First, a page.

Kevin is a music education major. He completed his PSIII internship at William D. Pratt Middle School in Calgary and hopes to return to the CBE when he graduates in Spring 2022. He cannot wait to dive headfirst into the profession, whatever course or grade comes his way!


Connecting Students with an App to Encourage Self-Reflection and Self-Regulation to Support and Improve Their Learning in Math

In what ways can/do students self-reflect and self-regulate to support and improve their learning in the math classroom? 

Within my PSIII, I noticed many students struggled with self-regulation and it impacted their ability to connect with the content. In order to support students, I developed an accessible app that could be downloaded on their phone. This supports all students through a Universal Design approach and embraces a wellness model. Although not all students were struggling to self-regulate, this app encourages learning and reflection to proactively support any student. Through the process of developing a program that would support their learning beyond the boundaries of the classroom, my goal is that students connect better with the world around them through improved self-regulation.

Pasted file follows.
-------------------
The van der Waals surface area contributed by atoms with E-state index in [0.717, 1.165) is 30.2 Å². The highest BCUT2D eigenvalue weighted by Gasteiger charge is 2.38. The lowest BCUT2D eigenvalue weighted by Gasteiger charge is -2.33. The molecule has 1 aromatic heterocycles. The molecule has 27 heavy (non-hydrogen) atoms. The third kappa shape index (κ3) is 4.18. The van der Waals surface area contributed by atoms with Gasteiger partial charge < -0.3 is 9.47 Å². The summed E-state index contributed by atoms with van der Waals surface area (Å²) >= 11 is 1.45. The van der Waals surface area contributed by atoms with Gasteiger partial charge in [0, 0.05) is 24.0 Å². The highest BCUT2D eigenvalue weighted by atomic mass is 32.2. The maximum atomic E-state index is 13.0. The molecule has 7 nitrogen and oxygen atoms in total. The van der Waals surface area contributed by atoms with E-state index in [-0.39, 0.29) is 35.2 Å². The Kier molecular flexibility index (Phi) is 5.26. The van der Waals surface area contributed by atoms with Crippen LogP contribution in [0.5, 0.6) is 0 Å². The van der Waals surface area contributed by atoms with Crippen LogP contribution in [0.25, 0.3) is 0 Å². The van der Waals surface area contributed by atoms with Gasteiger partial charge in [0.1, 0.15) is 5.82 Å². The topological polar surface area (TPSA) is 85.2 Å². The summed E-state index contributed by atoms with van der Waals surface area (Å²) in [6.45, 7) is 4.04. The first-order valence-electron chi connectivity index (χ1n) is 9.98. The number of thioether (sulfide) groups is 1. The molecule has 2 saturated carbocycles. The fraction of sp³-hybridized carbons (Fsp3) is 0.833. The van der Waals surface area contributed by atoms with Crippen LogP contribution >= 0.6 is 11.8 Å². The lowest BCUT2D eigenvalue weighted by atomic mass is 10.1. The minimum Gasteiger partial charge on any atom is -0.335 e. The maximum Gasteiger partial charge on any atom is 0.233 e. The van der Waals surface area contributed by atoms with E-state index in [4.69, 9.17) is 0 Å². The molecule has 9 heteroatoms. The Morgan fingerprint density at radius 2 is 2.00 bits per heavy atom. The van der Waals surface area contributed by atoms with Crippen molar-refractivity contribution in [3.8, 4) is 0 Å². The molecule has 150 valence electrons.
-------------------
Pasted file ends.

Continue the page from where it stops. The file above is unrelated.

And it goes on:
Emily Noftle is a Math major currently completing her final semester at the University of Lethbridge. She has a strong passion to create an inclusive classroom that has content accessible for all learners and active engagement with math content. She loves to be outside and to connect that with the schooling process would be a dream come true!


Get Fit with Fitbit: Providing Reliable and Consistent Assessment with Fitness Monitors

What tactics and pedagogy can I implement to improve the reliability of student assessment in physical education?